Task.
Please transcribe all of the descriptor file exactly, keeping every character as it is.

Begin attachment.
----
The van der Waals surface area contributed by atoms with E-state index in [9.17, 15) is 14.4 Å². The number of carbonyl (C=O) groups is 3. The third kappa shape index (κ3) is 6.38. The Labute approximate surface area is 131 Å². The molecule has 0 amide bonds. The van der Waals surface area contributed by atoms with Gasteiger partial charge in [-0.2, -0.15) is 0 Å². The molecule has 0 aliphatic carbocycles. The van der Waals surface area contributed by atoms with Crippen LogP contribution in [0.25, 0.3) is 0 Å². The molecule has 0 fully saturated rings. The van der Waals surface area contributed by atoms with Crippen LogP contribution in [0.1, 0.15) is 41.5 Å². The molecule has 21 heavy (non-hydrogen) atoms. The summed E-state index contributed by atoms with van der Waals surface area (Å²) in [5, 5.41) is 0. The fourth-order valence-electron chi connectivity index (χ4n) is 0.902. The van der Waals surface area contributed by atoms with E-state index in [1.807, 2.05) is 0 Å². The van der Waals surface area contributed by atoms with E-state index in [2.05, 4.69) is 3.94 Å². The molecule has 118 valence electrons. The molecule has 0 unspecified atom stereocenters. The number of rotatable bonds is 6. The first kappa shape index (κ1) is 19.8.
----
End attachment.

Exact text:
The van der Waals surface area contributed by atoms with E-state index in [9.17, 15) is 14.4 Å². The number of carbonyl (C=O) groups is 3. The third kappa shape index (κ3) is 6.38. The Labute approximate surface area is 131 Å². The molecule has 0 amide bonds. The van der Waals surface area contributed by atoms with Gasteiger partial charge in [-0.2, -0.15) is 0 Å². The molecule has 0 aliphatic carbocycles. The van der Waals surface area contributed by atoms with Crippen LogP contribution in [0.25, 0.3) is 0 Å². The molecule has 0 fully saturated rings. The van der Waals surface area contributed by atoms with Crippen LogP contribution in [0.1, 0.15) is 41.5 Å². The molecule has 21 heavy (non-hydrogen) atoms. The summed E-state index contributed by atoms with van der Waals surface area (Å²) in [5, 5.41) is 0. The fourth-order valence-electron chi connectivity index (χ4n) is 0.902. The van der Waals surface area contributed by atoms with E-state index in [1.807, 2.05) is 0 Å². The van der Waals surface area contributed by atoms with E-state index in [2.05, 4.69) is 3.94 Å². The molecule has 118 valence electrons. The molecule has 0 unspecified atom stereocenters. The number of rotatable bonds is 6. The first kappa shape index (κ1) is 19.8.